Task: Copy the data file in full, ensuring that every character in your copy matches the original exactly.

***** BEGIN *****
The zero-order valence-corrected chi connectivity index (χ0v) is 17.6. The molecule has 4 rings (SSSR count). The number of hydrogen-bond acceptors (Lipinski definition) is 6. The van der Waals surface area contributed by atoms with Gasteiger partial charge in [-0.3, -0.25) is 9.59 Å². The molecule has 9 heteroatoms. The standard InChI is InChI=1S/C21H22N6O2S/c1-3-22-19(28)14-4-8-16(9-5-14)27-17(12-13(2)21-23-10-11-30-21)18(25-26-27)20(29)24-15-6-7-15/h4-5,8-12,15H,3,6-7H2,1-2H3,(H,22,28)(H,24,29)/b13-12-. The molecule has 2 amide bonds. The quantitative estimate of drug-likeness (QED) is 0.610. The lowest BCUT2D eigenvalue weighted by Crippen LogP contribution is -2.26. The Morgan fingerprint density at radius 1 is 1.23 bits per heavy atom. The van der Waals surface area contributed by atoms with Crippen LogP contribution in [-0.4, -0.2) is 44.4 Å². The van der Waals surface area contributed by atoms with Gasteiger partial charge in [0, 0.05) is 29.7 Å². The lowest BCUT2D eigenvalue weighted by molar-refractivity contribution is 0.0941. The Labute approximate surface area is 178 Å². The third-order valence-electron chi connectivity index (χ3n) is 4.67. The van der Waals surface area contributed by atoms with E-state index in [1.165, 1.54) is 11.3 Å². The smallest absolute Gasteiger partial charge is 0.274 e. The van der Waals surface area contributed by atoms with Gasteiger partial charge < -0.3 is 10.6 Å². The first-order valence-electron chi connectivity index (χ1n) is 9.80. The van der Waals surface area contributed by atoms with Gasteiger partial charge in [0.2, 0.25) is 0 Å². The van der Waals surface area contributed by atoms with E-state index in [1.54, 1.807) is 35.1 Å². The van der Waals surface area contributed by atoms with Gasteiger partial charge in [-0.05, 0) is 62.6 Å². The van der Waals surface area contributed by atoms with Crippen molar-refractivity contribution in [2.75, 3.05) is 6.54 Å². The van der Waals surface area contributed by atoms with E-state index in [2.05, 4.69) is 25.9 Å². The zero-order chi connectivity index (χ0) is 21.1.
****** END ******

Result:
The zero-order valence-corrected chi connectivity index (χ0v) is 17.6. The molecule has 4 rings (SSSR count). The number of hydrogen-bond acceptors (Lipinski definition) is 6. The van der Waals surface area contributed by atoms with Gasteiger partial charge in [-0.3, -0.25) is 9.59 Å². The molecule has 9 heteroatoms. The standard InChI is InChI=1S/C21H22N6O2S/c1-3-22-19(28)14-4-8-16(9-5-14)27-17(12-13(2)21-23-10-11-30-21)18(25-26-27)20(29)24-15-6-7-15/h4-5,8-12,15H,3,6-7H2,1-2H3,(H,22,28)(H,24,29)/b13-12-. The molecule has 2 amide bonds. The quantitative estimate of drug-likeness (QED) is 0.610. The lowest BCUT2D eigenvalue weighted by Crippen LogP contribution is -2.26. The Morgan fingerprint density at radius 1 is 1.23 bits per heavy atom. The van der Waals surface area contributed by atoms with Crippen LogP contribution in [-0.4, -0.2) is 44.4 Å². The van der Waals surface area contributed by atoms with Gasteiger partial charge in [0, 0.05) is 29.7 Å². The lowest BCUT2D eigenvalue weighted by molar-refractivity contribution is 0.0941. The Labute approximate surface area is 178 Å². The third-order valence-electron chi connectivity index (χ3n) is 4.67. The van der Waals surface area contributed by atoms with E-state index in [1.165, 1.54) is 11.3 Å². The smallest absolute Gasteiger partial charge is 0.274 e. The van der Waals surface area contributed by atoms with Gasteiger partial charge < -0.3 is 10.6 Å². The first-order valence-electron chi connectivity index (χ1n) is 9.80. The van der Waals surface area contributed by atoms with Gasteiger partial charge in [0.2, 0.25) is 0 Å². The van der Waals surface area contributed by atoms with E-state index in [1.54, 1.807) is 35.1 Å². The van der Waals surface area contributed by atoms with Gasteiger partial charge in [-0.05, 0) is 62.6 Å². The van der Waals surface area contributed by atoms with Crippen molar-refractivity contribution in [2.75, 3.05) is 6.54 Å². The van der Waals surface area contributed by atoms with E-state index in [2.05, 4.69) is 25.9 Å². The zero-order chi connectivity index (χ0) is 21.1.